OK, here is my two cents on this situation.
First of all, congratulations on being accepted to a law school. I can only hope that you take a moment and realize that many people who want to venture down this path do not get even get past first base, and you have successfully accomplished that. I applied to over 15 law schools and got 13 rejects, so I know what it feels like to get that "yes". So, pat yourself on the back and smell the rose in front of you for a moment.
Now, on to your answer. I am in a similar boat to yours, as I am a non-traditional student, have a stable living environment, good job and I am engaged to be married next year. I have been accepted into 2 law schools which are over 1500 miles from my home, thus entry into one of them will require me to move a considerable distance to attend either one. My fiancee has known all along about my desire to go to law school, thus has been supportative and looks forward to moving. Hopefully, your spouse and kids feel the same way. I would say that you cannot be complacent about the opportunity cost that law school entails for those, like yourself, who are settled in a community. You will have to relocate your family, therefore your kids will have to attend a new school, find new friends and learn a new environment. Your spouse will have to find a new job, a new school (if they are studying as well) and also assimilate into a new environment. All of this will take place while you a studying your rear off, reducing the time you will be around to kiss the spouse, pet the dog, help with the kid's homework, etc. We all know the benefits of law school. I would ask you if the opportunity (and financial) cost are worth the sacrifice?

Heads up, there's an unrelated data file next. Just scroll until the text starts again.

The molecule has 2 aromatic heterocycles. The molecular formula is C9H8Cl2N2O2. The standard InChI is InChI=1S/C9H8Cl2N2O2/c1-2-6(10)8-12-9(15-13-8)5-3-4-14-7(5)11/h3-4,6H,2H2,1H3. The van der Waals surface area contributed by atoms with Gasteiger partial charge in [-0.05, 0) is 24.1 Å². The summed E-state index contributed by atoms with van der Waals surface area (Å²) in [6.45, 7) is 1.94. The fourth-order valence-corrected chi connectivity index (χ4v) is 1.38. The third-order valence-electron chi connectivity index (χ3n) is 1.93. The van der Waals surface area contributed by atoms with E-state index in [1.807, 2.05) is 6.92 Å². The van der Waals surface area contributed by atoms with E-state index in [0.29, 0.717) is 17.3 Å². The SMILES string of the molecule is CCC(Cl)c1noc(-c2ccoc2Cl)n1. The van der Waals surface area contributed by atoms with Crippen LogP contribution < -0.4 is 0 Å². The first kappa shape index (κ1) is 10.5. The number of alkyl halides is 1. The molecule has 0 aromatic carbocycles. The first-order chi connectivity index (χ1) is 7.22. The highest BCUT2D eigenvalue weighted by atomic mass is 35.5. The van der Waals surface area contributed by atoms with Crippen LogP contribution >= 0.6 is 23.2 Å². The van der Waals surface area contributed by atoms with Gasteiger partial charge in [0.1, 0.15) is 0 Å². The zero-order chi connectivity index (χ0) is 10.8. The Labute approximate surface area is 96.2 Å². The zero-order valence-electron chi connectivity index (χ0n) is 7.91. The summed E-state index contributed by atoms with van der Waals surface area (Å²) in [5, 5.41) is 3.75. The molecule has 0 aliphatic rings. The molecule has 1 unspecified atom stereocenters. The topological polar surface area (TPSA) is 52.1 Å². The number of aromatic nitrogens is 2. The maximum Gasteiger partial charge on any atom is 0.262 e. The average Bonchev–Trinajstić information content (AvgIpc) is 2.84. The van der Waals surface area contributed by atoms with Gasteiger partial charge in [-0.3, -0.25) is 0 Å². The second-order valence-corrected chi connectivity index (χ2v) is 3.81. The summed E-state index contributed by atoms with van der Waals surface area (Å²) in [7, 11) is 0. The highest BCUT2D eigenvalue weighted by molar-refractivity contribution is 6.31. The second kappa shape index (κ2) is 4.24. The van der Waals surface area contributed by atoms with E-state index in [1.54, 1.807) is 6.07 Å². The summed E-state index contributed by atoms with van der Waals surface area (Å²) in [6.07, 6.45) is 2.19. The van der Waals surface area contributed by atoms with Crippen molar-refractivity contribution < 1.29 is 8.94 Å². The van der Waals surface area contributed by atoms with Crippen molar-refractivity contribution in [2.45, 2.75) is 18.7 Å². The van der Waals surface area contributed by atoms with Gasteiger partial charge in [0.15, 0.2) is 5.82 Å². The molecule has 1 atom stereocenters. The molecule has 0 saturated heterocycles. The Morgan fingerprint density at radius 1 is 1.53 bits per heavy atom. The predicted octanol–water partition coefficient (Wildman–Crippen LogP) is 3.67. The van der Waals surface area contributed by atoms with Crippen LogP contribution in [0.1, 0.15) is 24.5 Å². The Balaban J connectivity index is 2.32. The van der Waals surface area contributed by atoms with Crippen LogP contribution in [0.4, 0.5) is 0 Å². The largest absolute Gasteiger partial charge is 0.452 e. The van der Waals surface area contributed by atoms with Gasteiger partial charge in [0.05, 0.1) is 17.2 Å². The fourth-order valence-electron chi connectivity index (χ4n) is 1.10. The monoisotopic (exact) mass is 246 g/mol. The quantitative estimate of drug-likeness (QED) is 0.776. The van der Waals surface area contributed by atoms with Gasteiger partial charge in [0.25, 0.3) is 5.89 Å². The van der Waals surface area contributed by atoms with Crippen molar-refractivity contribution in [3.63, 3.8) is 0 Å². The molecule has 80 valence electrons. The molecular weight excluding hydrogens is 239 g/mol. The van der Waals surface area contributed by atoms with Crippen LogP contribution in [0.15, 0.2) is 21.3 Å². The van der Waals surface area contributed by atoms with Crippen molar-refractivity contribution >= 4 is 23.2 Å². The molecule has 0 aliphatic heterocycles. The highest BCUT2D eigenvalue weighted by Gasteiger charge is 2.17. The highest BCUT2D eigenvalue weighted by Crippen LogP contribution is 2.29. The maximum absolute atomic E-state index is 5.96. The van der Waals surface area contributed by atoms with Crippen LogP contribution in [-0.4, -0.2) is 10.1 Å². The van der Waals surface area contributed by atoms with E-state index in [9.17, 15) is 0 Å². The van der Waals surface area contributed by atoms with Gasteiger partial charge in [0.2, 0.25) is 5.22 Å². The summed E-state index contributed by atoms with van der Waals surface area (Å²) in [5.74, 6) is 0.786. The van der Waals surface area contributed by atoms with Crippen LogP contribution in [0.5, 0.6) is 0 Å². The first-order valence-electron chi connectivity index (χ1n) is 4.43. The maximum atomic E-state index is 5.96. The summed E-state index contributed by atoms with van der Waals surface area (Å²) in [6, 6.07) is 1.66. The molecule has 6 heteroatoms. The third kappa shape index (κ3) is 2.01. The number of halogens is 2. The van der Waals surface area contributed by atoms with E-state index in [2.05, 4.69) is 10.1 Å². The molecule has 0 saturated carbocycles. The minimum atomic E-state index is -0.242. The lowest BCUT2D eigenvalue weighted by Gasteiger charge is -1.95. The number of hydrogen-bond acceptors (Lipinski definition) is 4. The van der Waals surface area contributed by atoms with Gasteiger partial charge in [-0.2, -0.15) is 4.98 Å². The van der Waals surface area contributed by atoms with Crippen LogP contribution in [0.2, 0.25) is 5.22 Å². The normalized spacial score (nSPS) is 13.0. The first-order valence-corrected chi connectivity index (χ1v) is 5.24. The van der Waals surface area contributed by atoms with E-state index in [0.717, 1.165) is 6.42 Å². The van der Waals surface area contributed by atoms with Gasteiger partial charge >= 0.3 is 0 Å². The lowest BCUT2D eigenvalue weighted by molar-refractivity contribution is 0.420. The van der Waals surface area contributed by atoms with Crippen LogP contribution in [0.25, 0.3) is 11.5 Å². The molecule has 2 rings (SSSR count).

Personally, I have chosen to pass on the law schools that I have been admitted into this cycle (one admit is conditional and requires me to go to a summer program) and retake the LSAT to try and solicit more scholarship funds next cycle. Taking 3 years off work and piling on Student Loans to survive is a daunting thought. But, add in your family's welfare, and the thought has to become even more frightening.
If you must follow your dream to law school, and I can only suggest you go into this venture with your EYES WIDE OPEN, not glossed over at the possibilities and be realistic about your potential for success as an attorney. You may be the next Charles Darrow or Thurgood Marshall, who knows? Good luck with your choices.
So now, do you want the red pill or the blue one?